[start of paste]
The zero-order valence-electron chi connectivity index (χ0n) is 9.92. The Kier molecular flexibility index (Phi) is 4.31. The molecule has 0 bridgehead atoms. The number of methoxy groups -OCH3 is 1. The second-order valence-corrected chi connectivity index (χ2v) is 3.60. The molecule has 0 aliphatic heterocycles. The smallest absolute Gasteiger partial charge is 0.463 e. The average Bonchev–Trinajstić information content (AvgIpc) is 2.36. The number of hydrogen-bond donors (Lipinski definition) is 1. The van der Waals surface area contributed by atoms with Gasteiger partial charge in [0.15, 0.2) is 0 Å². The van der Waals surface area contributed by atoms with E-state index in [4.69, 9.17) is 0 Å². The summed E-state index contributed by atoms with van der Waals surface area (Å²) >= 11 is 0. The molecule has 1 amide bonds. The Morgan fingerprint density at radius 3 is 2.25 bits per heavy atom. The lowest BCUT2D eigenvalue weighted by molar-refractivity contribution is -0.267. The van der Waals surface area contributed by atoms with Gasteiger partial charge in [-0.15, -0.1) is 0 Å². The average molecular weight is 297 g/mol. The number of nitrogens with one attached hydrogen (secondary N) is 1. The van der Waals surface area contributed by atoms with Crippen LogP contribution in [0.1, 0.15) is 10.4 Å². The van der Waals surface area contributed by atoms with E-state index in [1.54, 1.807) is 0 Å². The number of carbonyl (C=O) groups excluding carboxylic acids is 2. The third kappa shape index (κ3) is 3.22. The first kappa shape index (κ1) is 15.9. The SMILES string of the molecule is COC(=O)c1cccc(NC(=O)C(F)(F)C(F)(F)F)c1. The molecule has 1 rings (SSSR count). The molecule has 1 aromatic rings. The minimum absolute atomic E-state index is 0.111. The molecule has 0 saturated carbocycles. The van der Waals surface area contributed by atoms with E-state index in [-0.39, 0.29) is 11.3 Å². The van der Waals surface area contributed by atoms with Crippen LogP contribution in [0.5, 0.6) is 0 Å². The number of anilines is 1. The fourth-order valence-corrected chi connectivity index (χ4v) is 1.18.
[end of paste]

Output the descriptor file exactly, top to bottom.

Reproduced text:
The zero-order valence-electron chi connectivity index (χ0n) is 9.92. The Kier molecular flexibility index (Phi) is 4.31. The molecule has 0 bridgehead atoms. The number of methoxy groups -OCH3 is 1. The second-order valence-corrected chi connectivity index (χ2v) is 3.60. The molecule has 0 aliphatic heterocycles. The smallest absolute Gasteiger partial charge is 0.463 e. The average Bonchev–Trinajstić information content (AvgIpc) is 2.36. The number of hydrogen-bond donors (Lipinski definition) is 1. The van der Waals surface area contributed by atoms with Gasteiger partial charge in [0.15, 0.2) is 0 Å². The van der Waals surface area contributed by atoms with E-state index in [4.69, 9.17) is 0 Å². The summed E-state index contributed by atoms with van der Waals surface area (Å²) >= 11 is 0. The molecule has 1 amide bonds. The Morgan fingerprint density at radius 3 is 2.25 bits per heavy atom. The lowest BCUT2D eigenvalue weighted by molar-refractivity contribution is -0.267. The van der Waals surface area contributed by atoms with Gasteiger partial charge in [-0.15, -0.1) is 0 Å². The average molecular weight is 297 g/mol. The number of nitrogens with one attached hydrogen (secondary N) is 1. The van der Waals surface area contributed by atoms with Crippen LogP contribution in [0.1, 0.15) is 10.4 Å². The van der Waals surface area contributed by atoms with E-state index in [1.54, 1.807) is 0 Å². The number of carbonyl (C=O) groups excluding carboxylic acids is 2. The third kappa shape index (κ3) is 3.22. The first kappa shape index (κ1) is 15.9. The SMILES string of the molecule is COC(=O)c1cccc(NC(=O)C(F)(F)C(F)(F)F)c1. The molecule has 1 rings (SSSR count). The molecule has 1 aromatic rings. The minimum absolute atomic E-state index is 0.111. The molecule has 0 saturated carbocycles. The van der Waals surface area contributed by atoms with E-state index in [-0.39, 0.29) is 11.3 Å². The van der Waals surface area contributed by atoms with Crippen LogP contribution in [0.5, 0.6) is 0 Å². The number of anilines is 1. The fourth-order valence-corrected chi connectivity index (χ4v) is 1.18.